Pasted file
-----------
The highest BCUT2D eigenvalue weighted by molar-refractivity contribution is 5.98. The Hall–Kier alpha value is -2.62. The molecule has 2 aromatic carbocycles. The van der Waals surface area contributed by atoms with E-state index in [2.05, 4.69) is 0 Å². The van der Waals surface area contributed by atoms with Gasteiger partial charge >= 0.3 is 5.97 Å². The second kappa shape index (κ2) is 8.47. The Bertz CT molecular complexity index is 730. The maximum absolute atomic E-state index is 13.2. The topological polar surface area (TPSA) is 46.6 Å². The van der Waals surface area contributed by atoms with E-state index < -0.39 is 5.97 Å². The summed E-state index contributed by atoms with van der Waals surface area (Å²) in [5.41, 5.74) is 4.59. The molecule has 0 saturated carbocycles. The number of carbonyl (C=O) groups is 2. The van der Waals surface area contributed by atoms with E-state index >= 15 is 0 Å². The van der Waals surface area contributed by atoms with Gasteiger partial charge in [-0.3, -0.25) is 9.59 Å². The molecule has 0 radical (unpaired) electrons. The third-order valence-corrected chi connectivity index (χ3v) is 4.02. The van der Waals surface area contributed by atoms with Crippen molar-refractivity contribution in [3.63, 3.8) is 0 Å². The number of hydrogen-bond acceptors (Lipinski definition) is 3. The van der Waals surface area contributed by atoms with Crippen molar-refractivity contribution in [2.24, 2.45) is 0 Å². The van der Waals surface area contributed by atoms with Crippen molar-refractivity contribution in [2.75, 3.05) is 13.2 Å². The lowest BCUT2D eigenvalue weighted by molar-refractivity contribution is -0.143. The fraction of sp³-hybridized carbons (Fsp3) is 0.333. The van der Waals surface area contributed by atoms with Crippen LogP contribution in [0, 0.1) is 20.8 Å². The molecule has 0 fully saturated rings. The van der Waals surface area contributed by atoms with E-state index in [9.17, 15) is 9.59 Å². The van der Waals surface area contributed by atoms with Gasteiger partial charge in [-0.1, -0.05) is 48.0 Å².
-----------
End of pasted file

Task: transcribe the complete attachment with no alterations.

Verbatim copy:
The highest BCUT2D eigenvalue weighted by molar-refractivity contribution is 5.98. The Hall–Kier alpha value is -2.62. The molecule has 2 aromatic carbocycles. The van der Waals surface area contributed by atoms with E-state index in [2.05, 4.69) is 0 Å². The van der Waals surface area contributed by atoms with Gasteiger partial charge >= 0.3 is 5.97 Å². The second kappa shape index (κ2) is 8.47. The Bertz CT molecular complexity index is 730. The maximum absolute atomic E-state index is 13.2. The topological polar surface area (TPSA) is 46.6 Å². The van der Waals surface area contributed by atoms with E-state index < -0.39 is 5.97 Å². The summed E-state index contributed by atoms with van der Waals surface area (Å²) in [5.41, 5.74) is 4.59. The molecule has 0 saturated carbocycles. The number of carbonyl (C=O) groups is 2. The van der Waals surface area contributed by atoms with E-state index >= 15 is 0 Å². The van der Waals surface area contributed by atoms with Gasteiger partial charge in [-0.3, -0.25) is 9.59 Å². The molecule has 0 radical (unpaired) electrons. The third-order valence-corrected chi connectivity index (χ3v) is 4.02. The van der Waals surface area contributed by atoms with Crippen molar-refractivity contribution in [3.63, 3.8) is 0 Å². The number of hydrogen-bond acceptors (Lipinski definition) is 3. The van der Waals surface area contributed by atoms with Crippen molar-refractivity contribution in [2.24, 2.45) is 0 Å². The van der Waals surface area contributed by atoms with Crippen molar-refractivity contribution in [2.75, 3.05) is 13.2 Å². The lowest BCUT2D eigenvalue weighted by molar-refractivity contribution is -0.143. The fraction of sp³-hybridized carbons (Fsp3) is 0.333. The van der Waals surface area contributed by atoms with Crippen LogP contribution in [0, 0.1) is 20.8 Å². The molecule has 0 fully saturated rings. The van der Waals surface area contributed by atoms with E-state index in [9.17, 15) is 9.59 Å². The van der Waals surface area contributed by atoms with Gasteiger partial charge in [-0.1, -0.05) is 48.0 Å².